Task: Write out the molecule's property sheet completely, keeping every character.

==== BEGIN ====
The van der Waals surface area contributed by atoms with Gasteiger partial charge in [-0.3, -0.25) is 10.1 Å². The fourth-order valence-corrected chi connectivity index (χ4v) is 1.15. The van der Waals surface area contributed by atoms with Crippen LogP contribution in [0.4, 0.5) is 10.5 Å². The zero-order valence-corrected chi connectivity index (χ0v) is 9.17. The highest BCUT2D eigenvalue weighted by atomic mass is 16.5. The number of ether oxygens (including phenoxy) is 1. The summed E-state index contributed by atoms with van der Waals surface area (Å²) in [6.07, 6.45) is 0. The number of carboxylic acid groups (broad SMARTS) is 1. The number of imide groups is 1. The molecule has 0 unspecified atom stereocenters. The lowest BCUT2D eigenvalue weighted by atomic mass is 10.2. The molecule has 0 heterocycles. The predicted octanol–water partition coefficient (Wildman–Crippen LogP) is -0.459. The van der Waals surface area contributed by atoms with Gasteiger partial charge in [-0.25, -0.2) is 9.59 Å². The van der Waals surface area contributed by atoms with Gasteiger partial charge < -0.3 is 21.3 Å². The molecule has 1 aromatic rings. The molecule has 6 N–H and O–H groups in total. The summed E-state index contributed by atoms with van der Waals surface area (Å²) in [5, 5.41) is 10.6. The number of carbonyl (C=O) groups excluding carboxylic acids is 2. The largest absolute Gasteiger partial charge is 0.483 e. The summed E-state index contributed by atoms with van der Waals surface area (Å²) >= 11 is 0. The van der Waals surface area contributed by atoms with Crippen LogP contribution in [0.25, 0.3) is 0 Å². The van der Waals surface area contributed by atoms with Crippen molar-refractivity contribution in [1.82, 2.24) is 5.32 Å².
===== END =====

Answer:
The van der Waals surface area contributed by atoms with Gasteiger partial charge in [-0.3, -0.25) is 10.1 Å². The fourth-order valence-corrected chi connectivity index (χ4v) is 1.15. The van der Waals surface area contributed by atoms with Crippen LogP contribution in [0.4, 0.5) is 10.5 Å². The zero-order valence-corrected chi connectivity index (χ0v) is 9.17. The highest BCUT2D eigenvalue weighted by atomic mass is 16.5. The number of ether oxygens (including phenoxy) is 1. The summed E-state index contributed by atoms with van der Waals surface area (Å²) in [6.07, 6.45) is 0. The number of carboxylic acid groups (broad SMARTS) is 1. The number of imide groups is 1. The molecule has 0 unspecified atom stereocenters. The lowest BCUT2D eigenvalue weighted by atomic mass is 10.2. The molecule has 0 heterocycles. The predicted octanol–water partition coefficient (Wildman–Crippen LogP) is -0.459. The van der Waals surface area contributed by atoms with Gasteiger partial charge in [-0.25, -0.2) is 9.59 Å². The van der Waals surface area contributed by atoms with Gasteiger partial charge < -0.3 is 21.3 Å². The molecule has 1 aromatic rings. The molecule has 6 N–H and O–H groups in total. The summed E-state index contributed by atoms with van der Waals surface area (Å²) in [5, 5.41) is 10.6. The number of carbonyl (C=O) groups excluding carboxylic acids is 2. The largest absolute Gasteiger partial charge is 0.483 e. The summed E-state index contributed by atoms with van der Waals surface area (Å²) >= 11 is 0. The van der Waals surface area contributed by atoms with Crippen LogP contribution in [0.25, 0.3) is 0 Å². The van der Waals surface area contributed by atoms with Crippen molar-refractivity contribution in [1.82, 2.24) is 5.32 Å².